In this play four working stiffs from Alaska travel to a bed of sin called Mahagonny (note the word "Agony"). The boys blow all their dough, much debauchery ensues, culminating in the death of JJ Smith by overeating, Alaskawolf Joe by a fatal KO in the ring, and Jimmy Gallagher's sentence to death by electrocution for being broke, his hard-earned pay bankrupted by drink, gambling and women in Mah-agonny. Gallagher's death sentence for the sin of being flat broke seems more relevant today than ever.

First performed in 1930, Mahagonny was the drama world quivalent to Igor Stravinsky's "Rites of Spring", prompting boos, fist fights, riots et al at its initial performance. Dark and raunchy for its time, it brought a new experience to musical theatre that was probably the most radical thing theatergoers had ever seen.

The popular line of opinion is that Mahagonny is Brecht’s anti-capitalist concepts at work in that it shows a society so completely intoxicated by greed that it ultimately comes undone and destroys itself in a blizzard of excess. I think that the excess of alcoholism, gambling and womanizing are common traits that ruin anyone regardless of class affiliation.

As shown in the videos depicted here you can see that the German production is far more explicit in its views of decadence, shown in a highly theatrical cabaret style, as opposed to the American version, which is more traditional in its pretensions towards standard theatre. The production differences between the German vs. American version almost looks like two entirely different plays!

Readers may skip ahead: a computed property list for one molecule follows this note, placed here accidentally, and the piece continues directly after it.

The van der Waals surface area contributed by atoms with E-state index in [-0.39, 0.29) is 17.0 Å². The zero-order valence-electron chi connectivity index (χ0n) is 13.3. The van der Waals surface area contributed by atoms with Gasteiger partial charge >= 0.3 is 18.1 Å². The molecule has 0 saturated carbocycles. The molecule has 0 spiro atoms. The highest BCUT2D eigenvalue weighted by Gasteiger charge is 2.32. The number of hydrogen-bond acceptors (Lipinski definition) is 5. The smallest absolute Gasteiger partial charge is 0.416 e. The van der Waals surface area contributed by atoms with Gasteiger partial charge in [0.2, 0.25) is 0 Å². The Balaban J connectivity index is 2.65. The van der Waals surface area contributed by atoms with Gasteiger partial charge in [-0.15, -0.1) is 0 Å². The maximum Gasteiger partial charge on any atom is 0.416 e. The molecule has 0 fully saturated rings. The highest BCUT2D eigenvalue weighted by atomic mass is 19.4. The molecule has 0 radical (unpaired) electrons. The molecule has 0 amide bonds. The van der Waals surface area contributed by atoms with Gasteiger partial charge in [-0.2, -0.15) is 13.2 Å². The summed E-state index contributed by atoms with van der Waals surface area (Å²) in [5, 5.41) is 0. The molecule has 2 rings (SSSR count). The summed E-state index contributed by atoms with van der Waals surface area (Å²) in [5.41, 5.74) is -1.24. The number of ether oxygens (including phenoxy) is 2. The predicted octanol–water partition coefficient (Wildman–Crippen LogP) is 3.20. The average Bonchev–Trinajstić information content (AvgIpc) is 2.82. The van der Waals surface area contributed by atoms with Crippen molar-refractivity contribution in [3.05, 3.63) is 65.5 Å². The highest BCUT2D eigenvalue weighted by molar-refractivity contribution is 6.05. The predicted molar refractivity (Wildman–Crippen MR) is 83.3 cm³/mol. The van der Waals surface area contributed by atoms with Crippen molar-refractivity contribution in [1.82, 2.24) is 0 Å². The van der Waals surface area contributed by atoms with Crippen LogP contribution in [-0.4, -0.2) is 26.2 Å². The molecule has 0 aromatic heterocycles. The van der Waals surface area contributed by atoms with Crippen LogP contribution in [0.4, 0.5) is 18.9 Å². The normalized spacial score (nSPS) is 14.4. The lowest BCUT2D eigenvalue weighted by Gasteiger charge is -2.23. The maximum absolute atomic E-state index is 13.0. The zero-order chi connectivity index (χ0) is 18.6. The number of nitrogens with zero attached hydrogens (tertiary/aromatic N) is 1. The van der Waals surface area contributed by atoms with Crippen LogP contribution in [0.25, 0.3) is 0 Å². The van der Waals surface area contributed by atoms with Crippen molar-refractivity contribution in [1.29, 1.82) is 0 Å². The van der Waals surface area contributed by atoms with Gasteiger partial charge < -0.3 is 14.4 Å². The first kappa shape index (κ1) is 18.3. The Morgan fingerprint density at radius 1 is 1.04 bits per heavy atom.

Pictured above is the Audra McDonald version of “Moon of Alabama”, also known as “The Alabama Song” or “Whiskey Bar”. Two other versions of the Kurt Weill melody are included here, one a duet from Nina Hagen and Meret Becker and the other from an Italian production featuring Valentina Valente. While the song isn’t particularly phenomenal, the differences in style all four singers take still represents the story well. The song is performed towards the beginning of the opera when Jenny and the prostitutes arrive in Mahagonny to work all the marks in town.

The influence of “The Rise and Fall of Mahagonny” is far reaching, and can be found in works as diverse as Tom Waits, Randy Newman, The Doors, David Bowie (who covered "Albama Song"), Slapp Happy and even Lars Von Trier's film "Dogville". While the “Threepenny Opera” is Brecht and Weill's most infamous opera, “The Rise and Fall of Mahagonny” is the piece that changed modern opera forever.